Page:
Both have a junior college. Both were named All-America Cities in the 1990s. Both have populations of fewer than 6,500 residents. Both have a rural flavor residents hope to keep alive.
And both were featured in The Smithsonian Magazine in October 2004 — which is how residents in Saranac Lake, N.Y., learned about the Powell Mercantile.
Saranac Lake’s only department store closed in 2002, the same year Powell opened The Merc.
After residents in Saranac Lake learned about the community-owned Powell Mercantile, they wanted to know more about it. So five years ago, Sharon Earhart of Powell traveled to Saranac Lake, sharing the story of how Powell residents gathered together to create The Merc. Earhart served as the Powell Valley Chamber of Commerce director when The Merc was created following the closure of the clothing store Stage. She also was an original founder of The Merc.
At the end of Earhart’s week-long visit to Saranac Lake in 2006, more than 200 residents attended her presentation. Following that trip, Earhart left believing, “These guys are going to get it done.”
“They have so much pride in their community,” Earhart added.
From that initial visit, it took the New York community about five years to open its store.
By contrast, it only took The Merc founders about a year to open after raising more than $400,000 in just three months by selling shares for $500 apiece.
Earhart said part of the reason it took longer in Saranac Lake was because residents also were dealing the possibility of Wal-Mart opening there.
“They started with a controversy, but we just started with, ‘We need to fill this empty store,’” Earhart said.
Earhart said she is impressed with the community and its dedicated residents.
“Their tenacity just blows me away. They’re just wonderful people,” Earhart said.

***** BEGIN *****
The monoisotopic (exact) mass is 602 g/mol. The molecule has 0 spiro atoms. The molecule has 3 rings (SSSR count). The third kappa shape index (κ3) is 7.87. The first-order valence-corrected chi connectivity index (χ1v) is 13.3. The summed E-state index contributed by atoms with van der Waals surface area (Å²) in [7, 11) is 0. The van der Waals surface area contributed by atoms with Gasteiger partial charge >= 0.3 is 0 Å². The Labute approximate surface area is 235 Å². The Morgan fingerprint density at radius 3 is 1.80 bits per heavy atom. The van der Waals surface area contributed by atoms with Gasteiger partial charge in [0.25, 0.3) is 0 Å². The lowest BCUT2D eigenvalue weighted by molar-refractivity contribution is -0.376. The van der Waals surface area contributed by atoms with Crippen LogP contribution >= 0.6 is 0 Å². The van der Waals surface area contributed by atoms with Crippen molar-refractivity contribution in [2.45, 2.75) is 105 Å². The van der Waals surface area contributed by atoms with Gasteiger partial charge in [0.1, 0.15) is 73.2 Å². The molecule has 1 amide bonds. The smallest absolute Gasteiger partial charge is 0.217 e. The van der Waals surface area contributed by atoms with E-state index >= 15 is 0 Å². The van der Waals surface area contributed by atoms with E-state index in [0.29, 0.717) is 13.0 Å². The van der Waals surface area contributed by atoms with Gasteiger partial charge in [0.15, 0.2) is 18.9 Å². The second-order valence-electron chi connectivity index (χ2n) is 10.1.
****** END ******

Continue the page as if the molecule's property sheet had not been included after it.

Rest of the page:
Over the past decade, Earhart has spoken to an estimated 50 communities throughout the U.S. about starting stores based on The Merc’s model.
“People love the idea, but the key is to get the right people who are dedicated to follow this through,” Earhart said.
The idea for The Merc is based on a similar store in Plentywood, Mont., where the community sold stocks for $10,000 apiece. While most of the investors were Plentywood business owners, Earhart said original Merc founders knew the Powell model would need to look a bit different. Instead of relying on business owners, The Merc founders looked to residents in the Powell community, selling shares for $500.
“We knew that the more stockholders you have, the more owners you have — and then the more shoppers you have who will support it,” Earhart said.
In Saranac Lake, store shares sold for $100, broadening the support base even more.
Earhart said the model for a locally-supported store needs to be tailored for each community, to fit its needs and resources.
For most of its nine years, The Merc has operated in the black. There have been some tough years recently, but as The Merc approaches its 10th anniversary, Earhart said it’s thriving.
The New York Times featured the Saranac Lake Community Store in its Sunday edition, mentioning The Merc as the store’s inspiration. CBS’s The Early Show, The U.S. Chamber of Commerce’s online magazine and CNN Money all have spotlighted The Merc since its 2002 opening.
Earhart said when it comes down to it, Powell residents decided they needed to invest in the community.
“Part of that is the old thought that, ‘We can take care of ourselves,’” Earhart said. “Powell’s always had that attitude — we’ve never expected anyone to take care of us. And I think it’s because we’re an ag community.”
Does Earhart plan to visit The Merc’s sister store in the Adirondacks, now that it’s up and running?
“Absolutely,” she said.